Can Objective Morals & Values Exist under Atheism?


Objective – that something is true regardless of how many people happen to believe in it.

Moral Values – the standards of good and evil — these govern an individual’'s behavior and choices (generosity is good; murder is bad; lying is bad; etc.).

Moral Duty – something that is obligatory or necessary for human beings to do. For example: one SHOULD be generous; one SHOULD NOT steal.

Moral Accountability  – means that there will be consequences and retribution when someone does not act ethically and morally. 

The last three are impossible under atheism. Under atheism, no objective morality exists because each person's moral values are just their own opinion, and there is nothing that can establish which opinion is correct over all others. In fact, under atheism, humans are just another animal species with their own social species culture, and morality is just an illusion.

Under atheism — even if you could argue that there was an Objective Morality, i.e. generosity is good, murder is bad - there is still no concept of moral duties. This is because there is nothing in an atheist worldview that objectively REQUIRES a person to practice goodness and act ethically.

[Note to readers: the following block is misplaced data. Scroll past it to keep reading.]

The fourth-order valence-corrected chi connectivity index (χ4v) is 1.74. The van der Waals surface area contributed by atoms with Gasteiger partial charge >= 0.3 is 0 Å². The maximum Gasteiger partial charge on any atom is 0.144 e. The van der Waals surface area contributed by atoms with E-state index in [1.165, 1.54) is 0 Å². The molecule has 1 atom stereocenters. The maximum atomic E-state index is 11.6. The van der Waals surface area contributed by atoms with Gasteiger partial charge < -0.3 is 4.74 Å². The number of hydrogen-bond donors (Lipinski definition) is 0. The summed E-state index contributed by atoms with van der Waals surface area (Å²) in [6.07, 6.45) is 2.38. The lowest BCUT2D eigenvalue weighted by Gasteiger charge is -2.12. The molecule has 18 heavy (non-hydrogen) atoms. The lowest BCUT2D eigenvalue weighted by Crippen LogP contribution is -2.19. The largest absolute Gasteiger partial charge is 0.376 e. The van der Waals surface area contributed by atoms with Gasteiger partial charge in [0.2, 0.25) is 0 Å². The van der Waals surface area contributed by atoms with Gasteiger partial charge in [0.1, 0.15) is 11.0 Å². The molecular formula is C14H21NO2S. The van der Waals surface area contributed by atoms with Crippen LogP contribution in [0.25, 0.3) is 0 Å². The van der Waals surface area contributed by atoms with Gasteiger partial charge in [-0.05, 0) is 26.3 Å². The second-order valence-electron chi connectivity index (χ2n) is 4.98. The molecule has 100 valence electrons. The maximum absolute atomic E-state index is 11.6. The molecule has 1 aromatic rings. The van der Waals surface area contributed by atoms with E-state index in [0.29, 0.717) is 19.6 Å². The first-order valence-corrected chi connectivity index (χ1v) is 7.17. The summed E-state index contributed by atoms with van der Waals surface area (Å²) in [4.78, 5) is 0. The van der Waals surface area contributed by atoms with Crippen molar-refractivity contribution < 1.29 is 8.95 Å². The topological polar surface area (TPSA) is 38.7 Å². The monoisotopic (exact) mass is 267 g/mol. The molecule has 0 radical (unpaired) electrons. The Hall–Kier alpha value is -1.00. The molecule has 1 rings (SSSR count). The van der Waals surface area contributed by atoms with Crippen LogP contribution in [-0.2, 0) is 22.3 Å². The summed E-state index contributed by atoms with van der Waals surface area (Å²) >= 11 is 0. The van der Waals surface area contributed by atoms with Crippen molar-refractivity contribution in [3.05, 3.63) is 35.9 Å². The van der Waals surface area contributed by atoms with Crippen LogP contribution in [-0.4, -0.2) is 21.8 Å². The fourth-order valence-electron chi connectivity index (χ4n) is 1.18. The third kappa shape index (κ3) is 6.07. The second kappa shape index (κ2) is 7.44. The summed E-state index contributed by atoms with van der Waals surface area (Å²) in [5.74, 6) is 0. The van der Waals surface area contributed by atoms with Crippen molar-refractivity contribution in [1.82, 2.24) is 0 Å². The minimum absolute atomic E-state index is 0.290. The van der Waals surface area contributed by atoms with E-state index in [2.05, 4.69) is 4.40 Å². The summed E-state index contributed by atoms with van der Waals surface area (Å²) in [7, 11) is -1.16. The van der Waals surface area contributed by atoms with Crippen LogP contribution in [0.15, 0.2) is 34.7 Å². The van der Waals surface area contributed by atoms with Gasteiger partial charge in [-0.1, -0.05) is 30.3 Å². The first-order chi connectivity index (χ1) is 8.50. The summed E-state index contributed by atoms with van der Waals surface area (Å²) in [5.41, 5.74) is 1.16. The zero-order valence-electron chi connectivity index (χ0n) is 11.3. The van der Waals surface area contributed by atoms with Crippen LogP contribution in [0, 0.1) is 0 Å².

Finally, even if you somehow established Objective Moral Values and Objective Moral Duties under atheism, in the end there is no Moral Accountability. The person who lives a good life and the person who lives an evil life — under atheism — meet the exact same fate because they cease to exist after they die.

"What has been called the permissive society where anything goes, nothing matters, nothing is sacred or private any more, is not a promising foundation for a brave and upright new world. This fearful chase after material ease must surely be tempered by peace of mind, by conscience, by moral values, which must be resuscitated…."

– Imam Shah Karim al-Husayni Aga Khan IV,   
Peshawar University Convocation Ceremony (Peshawar, Pakistan), November 30, 1967 

"A passion for justice, the quest for equality, a respect for tolerance, a dedication to human dignity —  these are universal human values which are broadly shared across divisions of class, race, language, faith and geography. They constitute what classical philosophers, in the East and West alike, have described as human “virtue” — not merely the absence of negative restraints on individual freedom, but also a set of positive responsibilities, moral disciplines which prevent liberty from turning into license."

– Imam Shah Karim al-Husayni Aga Khan IV,   
School of International and Public Affairs, Columbia University, Commencement Ceremony (New York, USA), May 15, 2006 

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